and seeing her face reflected there;
"O countenance of mine, if you are to be kissed by an old man,
I shall pluck bitter roots and
bathe my cheeks with water from them!
But if a young man will kiss me, I shall press to
my face sweet water from roses in the green garden!"
|(Brahms)||O süsser Mai (1:33, 2.1 mb)|
O Sweet May,
I am cold to thy green and blooming beauty;
Set me free from this darkness in song.
|(Brahms)||Motet: Warum ist das Licht gegeben|
Why has the light been given
to those who long for death?
(The complete text is in the program insert.)
|I||The Ad Hoc Singers' portion of today's program begins with a group of three psalm settings:
Jauchzet dem Herrn ("Praise the Lord", Psalm 117) by Mendelssohn, written in 1847;
Out of the Deep (Psalm 130) written in 1724 by the English composer William Croft
(Croft is best known for two fine hymn tunes – St. Anne, "O God Our Help in Ages Past" and Hanover);
and Sing to the Lord a New-Made Song, a paraphrase of Psalms 96 and 98 by the American William Billings, written about 1795.|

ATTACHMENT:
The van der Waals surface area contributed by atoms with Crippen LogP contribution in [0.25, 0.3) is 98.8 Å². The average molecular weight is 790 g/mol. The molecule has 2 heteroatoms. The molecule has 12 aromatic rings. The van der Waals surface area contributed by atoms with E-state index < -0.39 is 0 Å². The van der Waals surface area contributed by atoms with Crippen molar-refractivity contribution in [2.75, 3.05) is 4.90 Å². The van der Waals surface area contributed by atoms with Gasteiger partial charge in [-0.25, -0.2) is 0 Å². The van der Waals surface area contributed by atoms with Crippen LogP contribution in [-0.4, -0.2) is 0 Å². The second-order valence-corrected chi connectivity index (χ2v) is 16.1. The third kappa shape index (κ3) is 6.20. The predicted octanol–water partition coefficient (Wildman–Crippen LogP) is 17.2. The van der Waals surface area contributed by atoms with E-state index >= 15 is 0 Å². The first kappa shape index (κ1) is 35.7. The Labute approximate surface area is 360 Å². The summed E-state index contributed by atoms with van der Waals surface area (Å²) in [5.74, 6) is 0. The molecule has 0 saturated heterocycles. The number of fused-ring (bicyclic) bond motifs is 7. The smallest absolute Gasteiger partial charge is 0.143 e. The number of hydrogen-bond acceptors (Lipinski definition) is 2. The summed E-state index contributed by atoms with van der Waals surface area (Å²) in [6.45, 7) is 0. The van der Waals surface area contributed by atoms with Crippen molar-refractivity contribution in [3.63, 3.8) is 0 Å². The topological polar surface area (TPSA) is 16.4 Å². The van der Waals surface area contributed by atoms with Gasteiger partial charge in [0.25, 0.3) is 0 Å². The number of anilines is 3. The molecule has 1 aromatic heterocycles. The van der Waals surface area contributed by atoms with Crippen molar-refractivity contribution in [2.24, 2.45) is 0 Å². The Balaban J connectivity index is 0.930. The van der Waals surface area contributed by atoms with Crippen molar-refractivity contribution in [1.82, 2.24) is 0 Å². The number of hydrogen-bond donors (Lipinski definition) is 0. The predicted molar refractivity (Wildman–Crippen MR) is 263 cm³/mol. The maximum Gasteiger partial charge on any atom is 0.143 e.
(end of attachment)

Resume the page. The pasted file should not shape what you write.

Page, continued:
|II||Cantata #21 Ich Hatte viel Bekummernis (excerpts) — J. S. Bach|
|Chorus:||"My heart was sorely troubled but my soul is refreshed by your comforting."|
|Soprano solo:||"Sighing, weeping, sorrow, care, anxious yearning, fear, death; all tear at my heart, all is grief and pain."|
|Tenor recitative:||"Why have you turned away from me, O God, in my fear and trembling? Ah! Knowest not your child? The voices of those bound in trust to you? You were my joy but are gone from me; I seek you everywhere, I cry, alone in sorrow if you know me not."|
|Tenor aria:||"From my eyes salt tears are flowing endlessly forth; storm and billows overwhelm me, this troubled sea shall break my mast and anchor; I sink to the bottom in darkest despair."|
|Chorus:||"Why are you troubled, my spirit, and so restless within me? Hope in the Lord! I will evermore thank Him, for He is my help and my God."|
|Tenor aria:||"Rejoice, my spirit, my heart; away now, sorrow and pain; my tears, be turned to wine, my grief to joy; a candle of love burns in my heart as the heavenly ardor of Jesus comforts me."|
|Chorus:||"The Lamb that was slain is worthy of might and riches and wisdom and power, honor, glory, and praise for evermore, alleluia!"|
The Italian composer Costanzo Festa lived for a while near the French court, before moving to Rome as singer and composer for the Papal Sistine Chapel.